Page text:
The vision for a proposed 9/11 memorial park on Sound Avenue could also blossom to include and honor local first responders who have lost their lives trying valiantly to save others.
Reeves Park resident on Sound Avenue was born after he lost his brother, Thomas Kelly, 38, a New York City firefighter and one of seven members of Engine 219, Ladder 105 who died tragically on September 11 after the terrorist attacks, said he would like to dedicate a section of the park to first responders who have given the ultimate sacrifice.
To start, Kelly would like to create a memorial at the park to and Riverhead EMT who died in a tragic Aquebogue ambulance crash in 2005 that also took the life of first responder William Anthony Stone.
Behr left behind her 15-month-old son, Jared, who is severely disabled, with cerebral palsy and epilepsy, and also legally blind. Behr's little boy, now eight years old, lives with her parents, whose indomitable strength, courage, and fierce love for their grandson honors their daughter's memory.
Kelly said the idea for paying tribute to first responders at the memorial park came recently, after the wake and funeral for his Reeves Park friend , who died last Friday in a tragic car accident on Sound Avenue.
After the service, Kelly said he went fishing with his longtime friend Eric Biegler, the president of the Sound Park Heights Civic Association. "I was thinking out loud about the memorial park -- what it could be, and represent," Kelly said.
One thought he had, Kelly said, was to dedicate a portion of the park to local first responders who have died; he would like to begin, Kelly said, with a memorial to Behr, a volunteer with the Riverhead Volunteer Ambulance Corp, "who was tragically killed responding on a call."
As far as the men could discern, Kelly said, no memorial or dedication exists in Riverhead in Behr's honor; he would like to discuss the idea further with local government officials and residents.
The wish to honor first responders at the 9/11 memorial park is one Kelly shares with his mother and father, Sue and Emmet, and with sister Jean and brother Jim, he added. "We all want this to work out well."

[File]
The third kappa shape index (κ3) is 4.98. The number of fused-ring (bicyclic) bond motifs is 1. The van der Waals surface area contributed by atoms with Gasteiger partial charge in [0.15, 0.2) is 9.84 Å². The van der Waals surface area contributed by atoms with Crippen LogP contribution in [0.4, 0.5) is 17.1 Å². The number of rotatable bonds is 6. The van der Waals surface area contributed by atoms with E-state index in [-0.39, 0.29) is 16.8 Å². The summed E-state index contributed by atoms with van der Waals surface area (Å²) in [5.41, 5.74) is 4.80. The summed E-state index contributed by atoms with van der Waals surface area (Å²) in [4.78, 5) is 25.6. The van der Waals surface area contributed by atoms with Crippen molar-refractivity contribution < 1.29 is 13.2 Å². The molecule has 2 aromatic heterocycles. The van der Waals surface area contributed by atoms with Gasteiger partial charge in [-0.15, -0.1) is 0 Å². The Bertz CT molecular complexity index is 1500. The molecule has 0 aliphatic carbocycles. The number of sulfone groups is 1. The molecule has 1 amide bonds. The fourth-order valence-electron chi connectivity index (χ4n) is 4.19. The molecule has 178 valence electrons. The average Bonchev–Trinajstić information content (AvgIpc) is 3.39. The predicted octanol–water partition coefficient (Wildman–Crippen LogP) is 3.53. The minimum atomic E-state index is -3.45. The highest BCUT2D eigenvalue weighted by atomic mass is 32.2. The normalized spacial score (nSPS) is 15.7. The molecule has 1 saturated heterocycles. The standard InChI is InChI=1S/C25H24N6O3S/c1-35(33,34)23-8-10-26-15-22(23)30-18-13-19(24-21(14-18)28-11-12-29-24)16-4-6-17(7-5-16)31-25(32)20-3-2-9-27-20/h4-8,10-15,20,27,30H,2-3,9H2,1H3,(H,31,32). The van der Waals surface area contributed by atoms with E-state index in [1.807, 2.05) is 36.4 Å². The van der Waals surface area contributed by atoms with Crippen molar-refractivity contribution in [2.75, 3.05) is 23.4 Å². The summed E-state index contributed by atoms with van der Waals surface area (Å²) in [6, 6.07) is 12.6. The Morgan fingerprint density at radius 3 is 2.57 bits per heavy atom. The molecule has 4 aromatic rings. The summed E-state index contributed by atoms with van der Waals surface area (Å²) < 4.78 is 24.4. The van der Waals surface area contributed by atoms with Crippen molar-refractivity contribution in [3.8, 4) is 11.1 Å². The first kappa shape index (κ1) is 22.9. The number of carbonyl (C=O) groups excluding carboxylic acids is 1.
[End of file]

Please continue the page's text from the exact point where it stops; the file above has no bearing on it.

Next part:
And, Kelly said, plans are moving forward as the dream for the 9/11 memorial park evolves into reality.
Last month, the Suffolk County Parks Trustees approved the plan for the memorial park. "The good news is that it passed right through when they met out in Montauk," Kelly said. "And, with the full support of the town and community, this deal should be done after a few more steps. As of now, we are in a good place."
In September, Lisa Keys, legislative aide for Suffolk County Legislator Ed Romaine, said a tentative timeline has been set for county acquistion of the 4.1 acre parcel, located at the corner of Sound Avenue and Thomas Kelly Memorial Drive/Park Road.
Next steps involve an authorizing resolution for acquisition of the parcel, which is expected to be introduced on Oct. 9, and reviewed by the county's environmental, or EPA, committee on Oct. 29.
Finally, the resolution is slated to be brought before the full Suffolk County Legislature on Nov. 20.
Following legislative approval, Suffolk County Executive Steve Bellone would sign the resolution and next, the county's real estate division would proceed with ordering the survey, completing the survey, completing title work, signing vouchers, ordering checks and setting a closing date.
Keys said if closing does not take place by the end of 2012, it is expected to happen in January. The 9/11 memorial park, should "be here by next year," Keys said.
The memorial garden will include butterfly bushes, paths, and benches for quiet reflection, Kelly said. In addition, the stone and memorial that now stand would be moved back to sit near a large tree, much like the "tree of life" that stands at Ground Zero at the new memorial.